Two incredible Aaron Judge stats beyond 51 home runs

Aaron Judge
Jose Altuve and Aaron Judge are neck and neck…in the MVP race.

Aaron Judge is much better than advertised. Here are two stats that are not directly connected to his rookie home run record, but help define how great he has been in 2017.

On-base percentage = .421. During his extended slump, a misconception emerged that Judge was a home run or nothing type of hitter, swinging for the bleachers on every swing. He certainly has his fair share of strikeouts, leading baseball with 206 in 674 plate appearances. That means he’s striking out 30% of the time…but he’s still getting on base 42% of the time! As Jayson Stark recently pointed out, no one has ever come within 50 percentage points of Judge’s .421 OBP while striking out 200+ times. And to put a .421 OBP in context, Hank Aaron was a career .305 hitter who never eclipsed .410, and MVP candidate Jose Altuve has an OBP of .412 this year.

Pitches seen = 2974. If you watch Judge on a regular basis, you may know that pitchers would probably prefer to just begin the at bat with a 3-2 count to save their arms. The total of 2974 pitches seen lead all MLB hitters in 2017. A lot has been made about the fact that Judge walks, strikes out, or homers in roughly 57% of his at bats. There is a misconception about the negativity of a strike out. On paper, the strikeout accomplishes nothing–runners don’t advance and an out is recorded. But a strikeout takes at least three pitches from the opposing pitcher, which is more productive that a first pitch double play, which has happened to Judge only twice this year.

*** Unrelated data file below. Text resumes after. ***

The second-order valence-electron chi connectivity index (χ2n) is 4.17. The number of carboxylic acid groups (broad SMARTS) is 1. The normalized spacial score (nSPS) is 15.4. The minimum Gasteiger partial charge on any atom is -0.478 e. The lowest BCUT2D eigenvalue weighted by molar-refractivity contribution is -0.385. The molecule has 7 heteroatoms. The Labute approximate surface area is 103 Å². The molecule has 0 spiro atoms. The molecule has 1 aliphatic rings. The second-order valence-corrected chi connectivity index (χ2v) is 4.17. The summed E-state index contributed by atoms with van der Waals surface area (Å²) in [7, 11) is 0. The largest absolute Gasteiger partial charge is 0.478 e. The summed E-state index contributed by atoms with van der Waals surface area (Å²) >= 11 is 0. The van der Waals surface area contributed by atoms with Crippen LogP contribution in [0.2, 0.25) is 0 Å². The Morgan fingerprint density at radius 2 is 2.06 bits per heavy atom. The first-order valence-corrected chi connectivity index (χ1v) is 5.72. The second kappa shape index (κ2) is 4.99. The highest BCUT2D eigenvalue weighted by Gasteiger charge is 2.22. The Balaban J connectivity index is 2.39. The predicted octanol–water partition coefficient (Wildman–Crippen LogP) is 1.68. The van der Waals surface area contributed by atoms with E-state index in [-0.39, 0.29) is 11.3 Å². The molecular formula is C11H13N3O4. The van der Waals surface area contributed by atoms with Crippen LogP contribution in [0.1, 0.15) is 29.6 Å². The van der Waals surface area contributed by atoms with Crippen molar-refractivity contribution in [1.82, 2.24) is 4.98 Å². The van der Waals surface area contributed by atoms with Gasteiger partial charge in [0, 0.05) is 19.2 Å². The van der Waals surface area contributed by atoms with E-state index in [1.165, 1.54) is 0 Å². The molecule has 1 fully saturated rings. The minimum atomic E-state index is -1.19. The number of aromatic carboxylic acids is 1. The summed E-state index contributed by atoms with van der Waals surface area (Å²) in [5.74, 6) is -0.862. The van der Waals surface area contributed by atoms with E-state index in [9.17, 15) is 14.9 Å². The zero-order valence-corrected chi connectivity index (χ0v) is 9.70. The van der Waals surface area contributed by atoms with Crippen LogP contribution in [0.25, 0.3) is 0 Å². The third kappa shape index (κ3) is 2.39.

Here’s a bonus for fun: Listed below are the ages, heights, and weights of Aaron Judge, Rob Gronkowski, Giancarlo Stanton, and Jose Altuve. Which is which?

Player A: 28 years old, 6’6″, 265 lbs

Player B: 27 years old, 6’6″, 245 lbs

Player C: 25 years old, 6’7″, 282 lbs

Player D: 27 years old, 5’6″, 165 lbs

Here are Judge’s career numbers.


Wild card race could be historic

The American League wild card standings are absurdly close with a few weeks remaining in the baseball season. At the moment, there are six teams within 3.5 games of the Minnesota Twins, who hold the second wild card position. Five of those chasers have 71 victories, and at one point yesterday four of them were .500 for the year.

The second wild card is a blessing for baseball, especially when you consider the lack of excitement in the division races this season. The American League East and National League Central are the only divisions where teams lead by less than 9.0 games. The Washington Nationals clinched their division yesterday, and the Los Angeles Dodgers would be in the postseason by now if they didn’t miraculously lose ten straight. It is ridiculous that the Arizona Diamondbacks have won 16 of 19, while LA has lost 15 of 16, and yet the Dodgers still have a 9.0 game lead.

The wild card race in the American League is still too cluttered to try and follow. There are too many teams playing each other, and any of the eight teams could re-position themselves before October baseball. We could have tiebreaker games for teams to play in the tiebreaker game! It is still very possible for three teams to reach the postseason from the same division–and that’s true for any of the three divisions.┬áCheck out the crazy standings.

Eliminate the second wild card, and the only race to follow in the American League is whether the Yankees can catch the Red Sox (3.5 back), or if one of the wild card contenders catch the Yankees (Minnesota is 3.5 back). The difference in drama with a a couple of weeks left is remarkable, as the second wild card is by far the best recent adjustment MLB has made.